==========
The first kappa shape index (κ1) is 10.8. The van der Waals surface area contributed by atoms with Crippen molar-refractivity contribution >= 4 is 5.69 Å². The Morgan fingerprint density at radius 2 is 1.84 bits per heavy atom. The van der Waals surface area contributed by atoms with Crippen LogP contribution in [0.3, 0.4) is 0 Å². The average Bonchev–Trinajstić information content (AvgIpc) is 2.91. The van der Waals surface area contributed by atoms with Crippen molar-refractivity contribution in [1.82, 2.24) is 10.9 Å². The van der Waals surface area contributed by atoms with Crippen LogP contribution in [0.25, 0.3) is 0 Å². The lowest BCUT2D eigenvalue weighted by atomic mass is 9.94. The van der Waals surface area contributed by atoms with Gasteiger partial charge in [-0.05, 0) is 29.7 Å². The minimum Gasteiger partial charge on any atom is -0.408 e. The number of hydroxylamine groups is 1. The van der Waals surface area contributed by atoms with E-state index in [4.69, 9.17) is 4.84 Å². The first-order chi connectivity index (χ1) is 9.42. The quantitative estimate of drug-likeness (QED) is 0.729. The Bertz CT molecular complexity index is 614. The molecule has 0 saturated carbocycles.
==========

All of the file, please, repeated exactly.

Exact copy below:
The first kappa shape index (κ1) is 10.8. The van der Waals surface area contributed by atoms with Crippen molar-refractivity contribution >= 4 is 5.69 Å². The Morgan fingerprint density at radius 2 is 1.84 bits per heavy atom. The van der Waals surface area contributed by atoms with Crippen LogP contribution in [0.3, 0.4) is 0 Å². The average Bonchev–Trinajstić information content (AvgIpc) is 2.91. The van der Waals surface area contributed by atoms with Crippen molar-refractivity contribution in [1.82, 2.24) is 10.9 Å². The van der Waals surface area contributed by atoms with Crippen LogP contribution in [0.25, 0.3) is 0 Å². The lowest BCUT2D eigenvalue weighted by atomic mass is 9.94. The van der Waals surface area contributed by atoms with Gasteiger partial charge in [-0.05, 0) is 29.7 Å². The minimum Gasteiger partial charge on any atom is -0.408 e. The number of hydroxylamine groups is 1. The van der Waals surface area contributed by atoms with E-state index in [4.69, 9.17) is 4.84 Å². The first-order chi connectivity index (χ1) is 9.42. The quantitative estimate of drug-likeness (QED) is 0.729. The Bertz CT molecular complexity index is 614. The molecule has 0 saturated carbocycles.